One of the most important roles of state government is to fund public education. Funding such an important, but inherently divisive function invites equal amounts of kudos and criticism. This post, the first in a series, sets up further discussion about how state governments balance constituent desires, state budget realities and social good to create quality education systems.
In some states, creating an education budget is simple top-down mathematics. The executive and legislative branches review available revenue, consider which public programs the state must fund and determine a topline education budget. In the most basic model, that topline number is then divided by the number of K-12 or pre-K to 12 students to come up with a per-pupil funding allocation. From there, local school districts augment the state allocation with other revenues, most commonly a proportion of real estate taxes. In this model of school funding, budgets are determined upon available resources, not the actual cost of education.
This model for determining an education budget is straightforward, but leads to inequities. The state contribution to education can be subject to the priorities and perspectives of the legislative and executive branch. These perspectives and priorities affect both the amount of funding allocated to education as well as the programs that are supported, or not supported, with those funds.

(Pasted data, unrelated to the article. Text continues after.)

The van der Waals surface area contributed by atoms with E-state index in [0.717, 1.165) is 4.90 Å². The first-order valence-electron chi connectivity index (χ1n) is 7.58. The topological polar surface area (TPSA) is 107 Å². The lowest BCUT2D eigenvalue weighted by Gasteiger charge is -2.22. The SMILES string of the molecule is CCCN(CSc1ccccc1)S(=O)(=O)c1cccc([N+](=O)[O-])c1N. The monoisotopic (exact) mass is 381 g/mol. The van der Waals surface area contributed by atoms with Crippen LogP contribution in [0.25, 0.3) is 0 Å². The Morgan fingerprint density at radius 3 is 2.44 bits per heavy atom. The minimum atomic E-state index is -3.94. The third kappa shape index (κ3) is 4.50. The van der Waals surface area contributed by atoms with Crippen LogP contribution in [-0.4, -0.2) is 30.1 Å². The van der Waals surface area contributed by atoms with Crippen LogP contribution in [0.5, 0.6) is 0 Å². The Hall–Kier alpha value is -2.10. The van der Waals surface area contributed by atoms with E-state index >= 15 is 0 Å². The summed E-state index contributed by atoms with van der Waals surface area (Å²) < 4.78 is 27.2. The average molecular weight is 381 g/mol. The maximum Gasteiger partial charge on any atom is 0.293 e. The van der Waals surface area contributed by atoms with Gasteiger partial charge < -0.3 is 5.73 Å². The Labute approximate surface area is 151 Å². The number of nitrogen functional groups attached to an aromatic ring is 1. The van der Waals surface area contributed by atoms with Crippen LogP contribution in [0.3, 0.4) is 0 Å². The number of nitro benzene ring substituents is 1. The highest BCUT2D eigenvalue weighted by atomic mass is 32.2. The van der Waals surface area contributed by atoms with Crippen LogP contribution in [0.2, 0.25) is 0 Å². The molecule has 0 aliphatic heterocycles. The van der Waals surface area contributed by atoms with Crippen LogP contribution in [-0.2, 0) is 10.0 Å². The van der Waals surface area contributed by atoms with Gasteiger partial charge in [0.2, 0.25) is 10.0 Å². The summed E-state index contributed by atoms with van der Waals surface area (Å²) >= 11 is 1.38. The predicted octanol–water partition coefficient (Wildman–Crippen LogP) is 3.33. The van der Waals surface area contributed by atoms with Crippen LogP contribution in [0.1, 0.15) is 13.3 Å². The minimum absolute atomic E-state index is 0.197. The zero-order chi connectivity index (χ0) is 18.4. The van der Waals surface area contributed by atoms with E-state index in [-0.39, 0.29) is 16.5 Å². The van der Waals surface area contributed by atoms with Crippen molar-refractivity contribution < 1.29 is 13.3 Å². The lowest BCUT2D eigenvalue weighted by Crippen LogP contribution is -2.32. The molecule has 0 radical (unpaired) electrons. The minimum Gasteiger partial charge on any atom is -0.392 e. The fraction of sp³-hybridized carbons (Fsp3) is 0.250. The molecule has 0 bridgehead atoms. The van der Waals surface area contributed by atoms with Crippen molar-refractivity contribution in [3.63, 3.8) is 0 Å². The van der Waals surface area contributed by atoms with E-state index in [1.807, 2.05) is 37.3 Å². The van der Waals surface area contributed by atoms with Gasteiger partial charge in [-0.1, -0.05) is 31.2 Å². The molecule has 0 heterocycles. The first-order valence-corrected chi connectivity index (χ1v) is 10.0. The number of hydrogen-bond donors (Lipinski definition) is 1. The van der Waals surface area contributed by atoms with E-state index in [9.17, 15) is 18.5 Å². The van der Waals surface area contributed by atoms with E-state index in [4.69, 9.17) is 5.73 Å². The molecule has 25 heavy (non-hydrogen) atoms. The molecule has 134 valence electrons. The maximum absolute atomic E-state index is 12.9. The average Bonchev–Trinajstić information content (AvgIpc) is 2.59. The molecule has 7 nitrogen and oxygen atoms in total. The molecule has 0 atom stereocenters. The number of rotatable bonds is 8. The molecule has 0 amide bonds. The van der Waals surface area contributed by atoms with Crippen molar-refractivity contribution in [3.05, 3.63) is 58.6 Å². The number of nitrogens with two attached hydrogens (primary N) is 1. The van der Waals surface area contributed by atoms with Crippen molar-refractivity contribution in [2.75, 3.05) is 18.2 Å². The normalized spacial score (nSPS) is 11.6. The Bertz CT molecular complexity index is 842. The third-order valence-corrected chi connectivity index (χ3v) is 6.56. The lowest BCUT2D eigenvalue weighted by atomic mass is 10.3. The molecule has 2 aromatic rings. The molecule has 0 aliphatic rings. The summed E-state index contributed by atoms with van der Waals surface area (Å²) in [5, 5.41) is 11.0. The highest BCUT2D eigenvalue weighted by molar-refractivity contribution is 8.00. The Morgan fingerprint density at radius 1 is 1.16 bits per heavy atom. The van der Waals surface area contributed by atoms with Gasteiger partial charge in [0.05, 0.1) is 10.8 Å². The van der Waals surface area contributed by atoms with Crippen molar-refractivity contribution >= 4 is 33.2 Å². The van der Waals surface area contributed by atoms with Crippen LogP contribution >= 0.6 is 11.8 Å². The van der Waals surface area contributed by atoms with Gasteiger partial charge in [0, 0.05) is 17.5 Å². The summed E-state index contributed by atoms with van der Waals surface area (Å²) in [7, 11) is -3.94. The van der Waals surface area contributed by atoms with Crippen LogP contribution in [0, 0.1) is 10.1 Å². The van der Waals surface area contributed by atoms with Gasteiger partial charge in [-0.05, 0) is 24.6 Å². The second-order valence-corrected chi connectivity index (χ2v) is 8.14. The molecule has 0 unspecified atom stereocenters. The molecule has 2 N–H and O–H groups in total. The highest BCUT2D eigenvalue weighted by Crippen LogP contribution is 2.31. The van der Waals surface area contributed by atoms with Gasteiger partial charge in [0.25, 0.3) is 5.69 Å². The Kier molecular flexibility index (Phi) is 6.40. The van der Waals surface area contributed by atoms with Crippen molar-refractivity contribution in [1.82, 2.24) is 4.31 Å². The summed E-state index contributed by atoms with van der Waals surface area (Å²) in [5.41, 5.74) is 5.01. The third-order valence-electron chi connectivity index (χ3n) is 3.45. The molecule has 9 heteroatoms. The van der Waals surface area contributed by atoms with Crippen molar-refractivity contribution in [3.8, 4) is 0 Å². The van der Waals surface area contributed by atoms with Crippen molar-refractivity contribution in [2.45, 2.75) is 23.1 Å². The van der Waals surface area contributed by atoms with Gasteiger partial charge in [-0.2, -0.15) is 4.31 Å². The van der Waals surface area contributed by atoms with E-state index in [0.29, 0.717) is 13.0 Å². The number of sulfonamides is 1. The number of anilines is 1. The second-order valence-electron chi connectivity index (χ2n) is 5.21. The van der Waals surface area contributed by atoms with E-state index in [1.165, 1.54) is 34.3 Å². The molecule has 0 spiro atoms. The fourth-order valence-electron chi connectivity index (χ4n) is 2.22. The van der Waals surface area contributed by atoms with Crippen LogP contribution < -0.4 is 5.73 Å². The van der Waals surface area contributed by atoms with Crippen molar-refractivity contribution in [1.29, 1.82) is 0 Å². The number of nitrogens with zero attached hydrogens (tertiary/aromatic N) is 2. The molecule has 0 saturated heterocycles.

Perhaps more concerning is the reliance on local revenues to make up the balance of funds for education. This blunt figure leads to inequality across the state. With this model, urban centers, blighted cities and rural areas typically lose due to low tax revenues. The most common strategy for paying for capital expenditures for education—the school construction bond—exacerbates this inequality. Even formerly “wealthy” suburban districts are beginning to struggle due to property tax caps.
The good news is a growing number of states and districts are choosing a data-driven approach to determining the per-pupil allocation and conducting cost studies. Cost studies are often conducted as a result of legislative action or a court settlement but, no matter the reason, the studies do result in a per-pupil funding allocation that is derived from a review of the actual cost of providing an education that is benchmarked against desired outcomes.
Cost studies—sometimes termed adequacy or equity studies—address the inherent inequity of top down funding approaches. Normally the result of a cost study is the determination of a foundation formula that identifies a base per-pupil funding allocation and as well as “weights” that are applied to accommodate the additional cost of education in particular circumstances. Most weighted formulas provide additional funding for students that require additional educational services, such as special education services. But the state of Maryland, for instance, has applied a geographic cost of education index to its per-pupil funding formula to deal with radically different education costs across the state.
Conducting cost studies is a time consuming and expensive process, however, the resulting transparency, confidence and community engagement makes the effort well worth the time and money.